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Simple flowmeter design

  1. Jan 24, 2009 #1
    Hello :)

    For a undergrad design course I'm asked to design and manufacture a device for measuring the peak urine flow rate to indicate possible signs of prostrate cancer. Basically, the allocated budget is too low to use any electronics (transducers and data acquisition), which was my initial idea. Hence we're limited to mechanical flow rate measurement.

    Now, the device has to allow a male adult to self-measure his flow rate, so he should be able to read off a scale or something. I'm currently looking into rotameters, or spring-based rotameters, as a possible solution. I can't really use differential pressure measurement because that uses two manometers, and you have to subtract the heights of fluid, etc which is too complicated for the patient to use. One professor suggested we just "measure the height of a column of urine"... how does that work? Would that be something like measuring a given volume and using a stopwatch, then dividing the two? That would give the average (not peak) flow rate.

    Otherwise, what other simple mechanical flow-measuring techniques could we use? I'm quite confused at the moment! Any help would be greatly appreciated, many thanks in advance :)
     
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  3. Jan 24, 2009 #2

    dlgoff

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    Fill a fixed volume and measure the time to fill it?
     
  4. Jan 24, 2009 #3
    indeed that's the simplest solution, but 1) that gives the average flow rate 2) it requires calculation after the measurement, which is in disagreement with the requirements, which are for the patient to self-measure their flow rate directly via some calibrated scale or similar... but yes, at the moment i can't think of any better solution than that of fixed volume.... any ideas?
     
  5. Jan 25, 2009 #4

    dlgoff

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    Read the time and correlate it on a chart. No calculation. That's how I'd do it.
     
  6. Jan 25, 2009 #5

    Integral

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    Could you detect a small current on a loop though which the stream of fluid passes? You can with clean water, may work well with urine.
     
  7. Jan 25, 2009 #6

    Q_Goest

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    Assuming the outlet pressure on an orifice (or any given restriction) is atmospheric pressure, the flow across that orifice is strictly a function of pressure. The higher the inlet pressure, the higher the flow rate.

    Imagine pissing into a funnel that led into a long, verticle tube. At the bottom of the tube was an orifice. The instantaneous flow rate would simply be a function of the inlet pressure on this orifice. And the inlet pressure on the orifice is strictly a function of the liquid height. So if you were to urinate into this tube with an orifice at the bottom, the instantaneous flow rate would be a function of the height of the column of urine in the tube. Note that here, I'm assuming this primary tube has a small enough diameter such that the urine column height rises and falls fast enough such that it accurately corresponds to flow rate.

    Now you need to figure out a good way to measure the column height and/or record it some how. You want to do avoid using any electronics?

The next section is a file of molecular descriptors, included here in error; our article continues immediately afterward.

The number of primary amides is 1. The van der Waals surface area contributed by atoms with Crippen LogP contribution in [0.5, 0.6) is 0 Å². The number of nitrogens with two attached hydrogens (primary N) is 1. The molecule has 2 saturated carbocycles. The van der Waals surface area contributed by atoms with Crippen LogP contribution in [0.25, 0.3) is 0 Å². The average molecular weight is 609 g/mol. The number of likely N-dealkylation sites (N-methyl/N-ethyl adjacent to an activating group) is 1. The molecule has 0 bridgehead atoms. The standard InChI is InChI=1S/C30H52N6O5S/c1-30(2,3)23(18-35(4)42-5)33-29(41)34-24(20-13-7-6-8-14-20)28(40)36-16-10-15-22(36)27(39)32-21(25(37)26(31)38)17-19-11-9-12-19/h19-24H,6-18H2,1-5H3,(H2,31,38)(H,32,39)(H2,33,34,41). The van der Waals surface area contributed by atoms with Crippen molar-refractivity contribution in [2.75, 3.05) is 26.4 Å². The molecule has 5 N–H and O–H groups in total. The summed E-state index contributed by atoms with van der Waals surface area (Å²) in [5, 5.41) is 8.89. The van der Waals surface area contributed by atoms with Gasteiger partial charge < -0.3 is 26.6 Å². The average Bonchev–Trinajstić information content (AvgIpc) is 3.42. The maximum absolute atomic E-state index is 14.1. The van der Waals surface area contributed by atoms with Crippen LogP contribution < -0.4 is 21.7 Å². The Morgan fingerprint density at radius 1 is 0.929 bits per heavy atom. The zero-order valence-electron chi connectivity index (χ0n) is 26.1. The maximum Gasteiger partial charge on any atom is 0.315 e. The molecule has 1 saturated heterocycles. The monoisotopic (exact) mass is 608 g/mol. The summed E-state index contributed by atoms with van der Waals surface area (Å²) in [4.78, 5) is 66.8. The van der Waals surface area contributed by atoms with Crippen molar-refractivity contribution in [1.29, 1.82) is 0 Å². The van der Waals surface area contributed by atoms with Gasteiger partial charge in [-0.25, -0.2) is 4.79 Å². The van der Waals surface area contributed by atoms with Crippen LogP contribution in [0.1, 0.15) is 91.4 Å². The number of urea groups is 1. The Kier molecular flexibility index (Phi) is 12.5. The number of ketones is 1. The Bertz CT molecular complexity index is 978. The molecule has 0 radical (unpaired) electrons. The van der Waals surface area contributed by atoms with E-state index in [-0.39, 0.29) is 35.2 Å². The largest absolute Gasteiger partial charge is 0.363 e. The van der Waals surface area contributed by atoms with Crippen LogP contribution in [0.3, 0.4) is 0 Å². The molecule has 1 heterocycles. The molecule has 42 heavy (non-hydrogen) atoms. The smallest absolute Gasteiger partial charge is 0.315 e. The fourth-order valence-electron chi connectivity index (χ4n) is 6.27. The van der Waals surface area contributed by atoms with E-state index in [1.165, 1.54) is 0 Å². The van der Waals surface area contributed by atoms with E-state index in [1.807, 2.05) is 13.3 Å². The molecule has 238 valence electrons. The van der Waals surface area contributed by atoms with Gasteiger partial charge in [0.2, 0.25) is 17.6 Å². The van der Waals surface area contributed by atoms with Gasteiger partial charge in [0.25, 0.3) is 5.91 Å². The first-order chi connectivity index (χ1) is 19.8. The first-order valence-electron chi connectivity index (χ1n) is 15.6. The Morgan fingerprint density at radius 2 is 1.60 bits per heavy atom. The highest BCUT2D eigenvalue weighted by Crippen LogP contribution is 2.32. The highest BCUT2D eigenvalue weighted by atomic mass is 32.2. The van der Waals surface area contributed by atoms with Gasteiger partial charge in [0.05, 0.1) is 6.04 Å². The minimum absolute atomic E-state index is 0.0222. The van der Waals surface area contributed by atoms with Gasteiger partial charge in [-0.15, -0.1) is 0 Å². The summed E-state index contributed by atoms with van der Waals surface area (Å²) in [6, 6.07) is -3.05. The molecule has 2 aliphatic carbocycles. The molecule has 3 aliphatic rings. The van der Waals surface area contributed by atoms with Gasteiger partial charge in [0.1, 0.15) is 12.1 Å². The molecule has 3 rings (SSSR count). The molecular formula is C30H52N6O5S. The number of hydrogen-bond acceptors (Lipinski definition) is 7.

Let's say you have a second verticle column, parallel to the first, but with only a single tie connection to the main column at the bottom near the orifice. The top of this second column is also open to atmosphere. The column height in this second column would then rise from the bottom as urine came in and then decline as it stopped and the primary column emptied. It would do this in unison with the primary column. In other words, this parallel column would rise and fall exactly like the primary column.

    This second column could have a float inside that was made to register the highest point somehow. The float would come up and not go down.

    Note that I'm suggesting the use of a second, parallel column, because the urine stream will need to be 'poured' into this primary column from the top somehow, so it may be that this urine entering the primary column might interfere with a float mechanism that registered maximum height.

    Instead of a float, you might also consider something like a 'dip tube' that was wetted and the highest liquid level could then be read. Maybe a strip of chemically treated paper for example, that changed color when exposed to urine, thus giving a solid color bar up to the maximum column height.

    In any case, having a second, parallel column in which urine only comes up from the bottom and never enters from the top, might be a good way of eliminating any kind of erroneous readings as urine sprays down from the top of the primary column.
     
  8. Jan 29, 2009 #7
    hi everyone, thanks for the ideas, they're all practical solutions. Q_Goest, i had thought of something similar to what you suggested, although it's more clear now that you've suggested it. The only complicated issue is the geometry of the float itself, and how exactly it could be made to rise but not go down. The other issue is that the device would be relatively difficult to calibrate, and be read/understood by the user.

    Well apparently the lecturer who wrote the design requirements for us, has just realised that the device is more complicated than he'd at first thought, especially since the device has to measure to an accuracy of at least 1ml/sec if not better. So now, transducers have become an option. my idea is to connect either a differential pressure transducer, whose output goes into any signal conditioning (if necessary) and then into MATLAB to be graphed. This is evidently the best solution in terms of accuracy.